Market participants remain more focused on the possibility of a reduction in the Fed’s asset purchases than on economic data. Recent comments by Federal Reserve presidents, including the particularly dovish Charles Evans of the Chicago Fed, suggest the U.S. Federal Reserve is likely to announce a tapering of quantitative easing after the Federal Open Market Committee’s September 17-18 meeting. Wednesday’s release of the July FOMC meeting minutes and the Fed’s Jackson Hole Economic Policy Symposium, which begins on Thursday, will provide investors clues about the central bank’s upcoming moves. Importantly, there is a growing consensus that some form of tapering is on the way. Recent economic data is decidedly mixed, and not enough to justify rapid tapering in our opinion. However, since June the Fed has made the markets take their medicine and we see a strengthening in commitment by the Fed to hold to its guidance on the path of the program. Now the internal debate is likely no longer “when” but “how much?” The size of the proposed monthly decrease was originally thought to be $20 billion, but economic headwinds, particularly from the housing sector, make us think that the Fed may settle on a monthly reduction of around half that amount (evenly split between Treasuries and mortgage securities). Regardless of the amount of tapering and its composition, the bottom line for investors is that financial markets will probably be dominated in the coming month by a great deal more of tapering-related noise. This would be a negative for risk asset prices, and is likely to continue to drown out a number of other fundamental economic and policy-related issues including the full impact of the sequester and Washington’s looming budget and debt ceiling debates.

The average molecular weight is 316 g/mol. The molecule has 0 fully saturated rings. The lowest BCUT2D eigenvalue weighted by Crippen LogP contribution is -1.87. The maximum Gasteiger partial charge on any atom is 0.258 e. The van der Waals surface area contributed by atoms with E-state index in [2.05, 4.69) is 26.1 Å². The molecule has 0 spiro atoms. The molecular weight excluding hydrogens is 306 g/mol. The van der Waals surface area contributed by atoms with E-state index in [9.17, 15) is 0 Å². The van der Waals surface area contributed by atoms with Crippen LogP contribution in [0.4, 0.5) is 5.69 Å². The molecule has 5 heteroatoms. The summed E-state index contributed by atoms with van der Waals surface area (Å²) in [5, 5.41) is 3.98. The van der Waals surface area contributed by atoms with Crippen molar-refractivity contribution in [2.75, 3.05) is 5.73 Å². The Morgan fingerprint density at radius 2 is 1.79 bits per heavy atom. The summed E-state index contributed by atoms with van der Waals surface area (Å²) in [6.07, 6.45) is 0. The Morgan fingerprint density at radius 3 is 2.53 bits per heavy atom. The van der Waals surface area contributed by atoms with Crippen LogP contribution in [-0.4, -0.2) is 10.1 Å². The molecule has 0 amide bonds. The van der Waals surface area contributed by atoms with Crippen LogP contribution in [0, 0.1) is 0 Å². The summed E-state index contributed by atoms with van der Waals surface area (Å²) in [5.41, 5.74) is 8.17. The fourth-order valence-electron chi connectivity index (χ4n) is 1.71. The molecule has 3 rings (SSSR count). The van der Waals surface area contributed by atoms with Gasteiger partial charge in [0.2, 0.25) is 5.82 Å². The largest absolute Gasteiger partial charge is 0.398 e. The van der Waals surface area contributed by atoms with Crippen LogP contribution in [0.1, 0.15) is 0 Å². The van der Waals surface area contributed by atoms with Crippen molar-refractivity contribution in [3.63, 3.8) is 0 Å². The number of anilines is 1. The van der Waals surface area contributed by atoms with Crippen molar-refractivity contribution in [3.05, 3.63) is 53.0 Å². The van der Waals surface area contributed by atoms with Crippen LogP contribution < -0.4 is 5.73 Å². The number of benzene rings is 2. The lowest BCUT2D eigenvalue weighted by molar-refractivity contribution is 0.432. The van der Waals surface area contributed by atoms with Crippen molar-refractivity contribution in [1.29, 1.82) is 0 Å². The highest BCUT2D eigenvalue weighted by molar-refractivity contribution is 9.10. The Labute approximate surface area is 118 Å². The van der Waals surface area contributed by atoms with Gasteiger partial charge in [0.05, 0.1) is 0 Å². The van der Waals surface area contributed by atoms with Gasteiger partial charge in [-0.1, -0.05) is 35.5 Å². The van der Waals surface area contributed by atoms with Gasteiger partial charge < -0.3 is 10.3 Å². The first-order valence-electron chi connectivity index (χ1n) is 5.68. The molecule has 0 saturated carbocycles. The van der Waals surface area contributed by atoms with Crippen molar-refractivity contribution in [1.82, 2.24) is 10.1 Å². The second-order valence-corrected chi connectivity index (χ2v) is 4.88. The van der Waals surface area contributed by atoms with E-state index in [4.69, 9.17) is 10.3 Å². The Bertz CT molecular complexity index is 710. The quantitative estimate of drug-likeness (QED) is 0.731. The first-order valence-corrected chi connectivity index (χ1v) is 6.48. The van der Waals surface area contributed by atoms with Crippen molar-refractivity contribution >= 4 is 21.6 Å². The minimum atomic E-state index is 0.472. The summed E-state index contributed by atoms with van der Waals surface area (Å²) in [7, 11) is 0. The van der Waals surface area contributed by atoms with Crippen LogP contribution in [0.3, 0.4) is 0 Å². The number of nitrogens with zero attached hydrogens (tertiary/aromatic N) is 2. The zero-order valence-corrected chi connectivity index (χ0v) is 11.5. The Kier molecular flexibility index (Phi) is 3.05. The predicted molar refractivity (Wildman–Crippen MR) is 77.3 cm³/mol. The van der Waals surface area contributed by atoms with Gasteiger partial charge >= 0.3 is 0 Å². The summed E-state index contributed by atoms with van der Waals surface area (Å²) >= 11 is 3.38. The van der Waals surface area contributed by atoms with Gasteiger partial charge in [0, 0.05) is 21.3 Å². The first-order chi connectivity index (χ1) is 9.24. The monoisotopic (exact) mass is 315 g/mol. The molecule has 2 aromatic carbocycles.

Historically, September is the worst month for U.S. stock market performance. Since 1929, the S&P Composite Index has averaged -1.1 percent for September, making it one of only three months with negative average returns over that time. The worst performing single month over this time period was September 1931, when the S&P composite fell 30 percent. There are several macroeconomic uncertainties facing the United States and the global economy as we head into September. The potential tapering of the U.S. Federal Reserve’s asset purchase program, the budget debate in Washington, and the German election could all increase volatility in global financial markets.
Source: Bloomberg, Guggenheim Investments. Data as of 12/31/2012. *Note: Data reflects average monthly price returns.
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While the market will remain volatile and likely lead to a period of outright panic, that is when having a “cool head” will pay off.
The next challenge for central bankers is changing monetary policy when the economy has come to depend on it.
While spreads have since narrowed, we are still finding bargains in high-yield bonds and bank loans.
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